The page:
Well, I suppose the last two episodes have raised the stakes some as we wind down the series, but I cannot quite stomach all the overt, to say wall-to-wall, sentimentality that drives a lot of these twists and turns. Or, as my friend Eric put it, Jeremy Davies is the last person you want playing sentimental. Don’t get me wrong, I’m all for the Desmond-Penny connection. But, good grief, give me more people in electric chairs, or chambers, or between two coils of light.
There was plenty of fun to be had in the 2004’ plot given its fits of stupidity and the literal plunge into a new future it takes midway through. It was great to have it framed as a way of seeing, too, with that damned Eloise Hawking-Widmore-Whatever (why can’t we get more Alexandra Krosney?) getting all haughty as usual and telling us, through Desmond, that we’re not ready to see why things are the way things are in this primed world because, well, there are more episodes to come. It’s kind of great just how much Cuse and Lindelof talk at the audience, but it’s equally forever infuriating. Nobody likes a tease unless things really cut loose later. And there’s millions of us hoping, some probably praying, that we get a great consummation in the end, a real happy ending.
Which brings me to the episode’s title. “Happily Ever After.” In true Lost fashion, it’s a flip: this supposed idyll of an alternate 2004 will not, in fact, be a simple and tidy and happy all over place. In fact, it may well be a dream or a fantasy or some kind of projection as much as an end. And Desmond’s new purpose, to show the other passengers something, screams oracular ambition. It also ties into that other show on ABC, Flash Forward, which I’ve never seen but understand enough to form a funny hypothesis about, just as last season spoke to another sister series on the same network, Life on Mars. Lost, as far as I can tell, is easily about the medium of television and its history, incorporating all kinds of shows (as well as “physics” and “religion”) into its mythos, and it only makes sense that Season Five incorporated time traveling to the 1970s in a way to talk to Mars (or rhyme with it) as Season Six talks about seeing the future, or the past, and how to maybe change it, in a way to talk to Flash Forward. Also, there’s that word “flash,” which everybody uses to describe the alternations between timelines on Lost. In any case, it could be simple happenstance, but it makes it more fun for me to imagine these dudes playing with these kinds of resonances.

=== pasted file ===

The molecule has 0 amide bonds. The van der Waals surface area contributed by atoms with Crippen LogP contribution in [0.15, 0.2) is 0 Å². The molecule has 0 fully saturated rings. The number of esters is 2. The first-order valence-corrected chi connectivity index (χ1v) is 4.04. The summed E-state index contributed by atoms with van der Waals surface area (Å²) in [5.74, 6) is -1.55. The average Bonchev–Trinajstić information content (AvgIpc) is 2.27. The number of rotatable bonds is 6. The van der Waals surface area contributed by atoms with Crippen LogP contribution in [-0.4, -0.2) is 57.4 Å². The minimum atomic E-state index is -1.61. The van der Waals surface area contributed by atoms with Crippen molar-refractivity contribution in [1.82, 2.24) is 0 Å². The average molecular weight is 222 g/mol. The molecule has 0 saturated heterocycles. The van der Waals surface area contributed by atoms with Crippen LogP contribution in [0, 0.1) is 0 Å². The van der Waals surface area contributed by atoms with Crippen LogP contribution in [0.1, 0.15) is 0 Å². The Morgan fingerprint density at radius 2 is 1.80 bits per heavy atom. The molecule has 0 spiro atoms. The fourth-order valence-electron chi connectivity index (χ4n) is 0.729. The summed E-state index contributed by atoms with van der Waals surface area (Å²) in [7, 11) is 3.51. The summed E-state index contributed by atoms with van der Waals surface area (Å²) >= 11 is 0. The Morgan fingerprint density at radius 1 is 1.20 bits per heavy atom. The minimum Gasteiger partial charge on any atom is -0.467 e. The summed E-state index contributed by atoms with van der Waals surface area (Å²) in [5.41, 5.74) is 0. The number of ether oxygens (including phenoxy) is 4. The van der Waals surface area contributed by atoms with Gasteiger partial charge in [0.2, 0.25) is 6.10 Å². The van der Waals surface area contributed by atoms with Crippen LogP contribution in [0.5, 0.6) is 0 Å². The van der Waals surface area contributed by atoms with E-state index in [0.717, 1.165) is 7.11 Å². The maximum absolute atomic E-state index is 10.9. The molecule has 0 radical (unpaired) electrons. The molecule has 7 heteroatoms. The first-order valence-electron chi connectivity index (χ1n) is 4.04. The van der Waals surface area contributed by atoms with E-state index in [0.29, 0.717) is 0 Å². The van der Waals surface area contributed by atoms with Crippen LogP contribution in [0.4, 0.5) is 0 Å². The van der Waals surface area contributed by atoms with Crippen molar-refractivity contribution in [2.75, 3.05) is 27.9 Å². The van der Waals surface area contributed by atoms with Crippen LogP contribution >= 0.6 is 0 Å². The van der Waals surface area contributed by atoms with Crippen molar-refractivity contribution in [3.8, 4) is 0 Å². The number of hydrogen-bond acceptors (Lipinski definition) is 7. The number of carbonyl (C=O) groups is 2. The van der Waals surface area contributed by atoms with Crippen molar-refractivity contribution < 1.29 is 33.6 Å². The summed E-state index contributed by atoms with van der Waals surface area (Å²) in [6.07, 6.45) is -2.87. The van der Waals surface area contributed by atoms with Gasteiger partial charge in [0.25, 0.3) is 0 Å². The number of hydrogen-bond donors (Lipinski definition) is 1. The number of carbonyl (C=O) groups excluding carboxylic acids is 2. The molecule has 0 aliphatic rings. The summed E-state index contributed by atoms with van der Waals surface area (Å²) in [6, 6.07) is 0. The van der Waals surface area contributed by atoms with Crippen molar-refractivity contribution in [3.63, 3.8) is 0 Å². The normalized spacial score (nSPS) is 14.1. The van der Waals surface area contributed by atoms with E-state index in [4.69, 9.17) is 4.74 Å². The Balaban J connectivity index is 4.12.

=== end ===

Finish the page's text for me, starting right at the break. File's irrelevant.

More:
Because what’s a television spectator but unstuck in time, vacillating between stories based on electronic pulses formed by human technology? Put otherwise, Desmond is the ultimate audience surrogate. No wonder he’s so popular. So, yes, I was thrilled to see him follow Sayid, and excited for what he might see and do; and, yes, I was excited by his choice to embrace the visions of his other life. I haven’t read enough physics to know just how these dudes are going to rationalize this crossing of the streams, nor do I know if they’ll rely on it as they seemingly have in the past, but I do know that these Widmores will play a part, and that more signs point to a satisfying ending for everything.
Look at the titles of the final episodes, for one, and tell me you aren’t giddy to know who “The Last Recruit” and “The Candidate” are (I’m guessing Desmond and Hurley, for what it’s worth), or, for that matter, “What They Died For.” And don’t forget the probably-will-explain-it-all “Across the Sea,” which is purportedly about Jacob and The Man in Black, nor “The End,” which I’m hoping is as much a physical location as a marker-answer to Jacob’s line at the beginning of “The Incident” that “it only ends once.”
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